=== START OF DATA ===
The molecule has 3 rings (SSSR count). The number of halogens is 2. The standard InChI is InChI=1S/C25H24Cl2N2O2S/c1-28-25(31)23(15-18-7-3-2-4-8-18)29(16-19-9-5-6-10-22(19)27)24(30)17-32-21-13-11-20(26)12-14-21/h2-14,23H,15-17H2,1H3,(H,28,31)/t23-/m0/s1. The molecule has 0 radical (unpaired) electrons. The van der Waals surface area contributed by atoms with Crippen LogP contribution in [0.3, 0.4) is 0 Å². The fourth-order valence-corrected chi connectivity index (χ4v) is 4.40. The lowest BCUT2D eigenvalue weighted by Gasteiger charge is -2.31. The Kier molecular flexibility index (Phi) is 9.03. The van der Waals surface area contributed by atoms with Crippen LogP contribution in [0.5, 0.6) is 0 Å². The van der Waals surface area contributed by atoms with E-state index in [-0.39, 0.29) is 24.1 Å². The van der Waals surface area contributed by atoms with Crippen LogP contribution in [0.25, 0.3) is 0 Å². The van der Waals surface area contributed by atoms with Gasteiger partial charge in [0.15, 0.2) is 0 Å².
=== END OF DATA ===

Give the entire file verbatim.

The molecule has 3 rings (SSSR count). The number of halogens is 2. The standard InChI is InChI=1S/C25H24Cl2N2O2S/c1-28-25(31)23(15-18-7-3-2-4-8-18)29(16-19-9-5-6-10-22(19)27)24(30)17-32-21-13-11-20(26)12-14-21/h2-14,23H,15-17H2,1H3,(H,28,31)/t23-/m0/s1. The molecule has 0 radical (unpaired) electrons. The van der Waals surface area contributed by atoms with Crippen LogP contribution in [0.3, 0.4) is 0 Å². The fourth-order valence-corrected chi connectivity index (χ4v) is 4.40. The lowest BCUT2D eigenvalue weighted by Gasteiger charge is -2.31. The Kier molecular flexibility index (Phi) is 9.03. The van der Waals surface area contributed by atoms with Crippen LogP contribution in [0.5, 0.6) is 0 Å². The van der Waals surface area contributed by atoms with E-state index in [-0.39, 0.29) is 24.1 Å². The van der Waals surface area contributed by atoms with Crippen LogP contribution in [0.25, 0.3) is 0 Å². The van der Waals surface area contributed by atoms with Gasteiger partial charge in [0.15, 0.2) is 0 Å².